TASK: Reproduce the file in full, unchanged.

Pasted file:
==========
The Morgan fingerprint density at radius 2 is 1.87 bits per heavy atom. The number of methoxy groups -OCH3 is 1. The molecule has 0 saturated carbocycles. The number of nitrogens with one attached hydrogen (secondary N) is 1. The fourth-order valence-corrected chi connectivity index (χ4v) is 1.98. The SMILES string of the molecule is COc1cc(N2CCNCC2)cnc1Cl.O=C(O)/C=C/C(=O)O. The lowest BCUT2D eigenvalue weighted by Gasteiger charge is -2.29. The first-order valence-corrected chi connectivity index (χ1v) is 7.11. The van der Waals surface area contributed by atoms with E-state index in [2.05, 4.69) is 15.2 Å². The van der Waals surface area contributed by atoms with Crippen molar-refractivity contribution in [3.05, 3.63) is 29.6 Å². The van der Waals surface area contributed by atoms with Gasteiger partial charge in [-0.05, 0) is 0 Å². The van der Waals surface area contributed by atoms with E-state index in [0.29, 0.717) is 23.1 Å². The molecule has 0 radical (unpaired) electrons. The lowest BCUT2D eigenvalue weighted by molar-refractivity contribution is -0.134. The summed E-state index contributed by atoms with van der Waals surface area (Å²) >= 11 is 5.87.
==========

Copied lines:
The Morgan fingerprint density at radius 2 is 1.87 bits per heavy atom. The number of methoxy groups -OCH3 is 1. The molecule has 0 saturated carbocycles. The number of nitrogens with one attached hydrogen (secondary N) is 1. The fourth-order valence-corrected chi connectivity index (χ4v) is 1.98. The SMILES string of the molecule is COc1cc(N2CCNCC2)cnc1Cl.O=C(O)/C=C/C(=O)O. The lowest BCUT2D eigenvalue weighted by Gasteiger charge is -2.29. The first-order valence-corrected chi connectivity index (χ1v) is 7.11. The van der Waals surface area contributed by atoms with E-state index in [2.05, 4.69) is 15.2 Å². The van der Waals surface area contributed by atoms with Crippen molar-refractivity contribution in [3.05, 3.63) is 29.6 Å². The van der Waals surface area contributed by atoms with Gasteiger partial charge in [-0.05, 0) is 0 Å². The van der Waals surface area contributed by atoms with E-state index in [0.29, 0.717) is 23.1 Å². The molecule has 0 radical (unpaired) electrons. The lowest BCUT2D eigenvalue weighted by molar-refractivity contribution is -0.134. The summed E-state index contributed by atoms with van der Waals surface area (Å²) >= 11 is 5.87.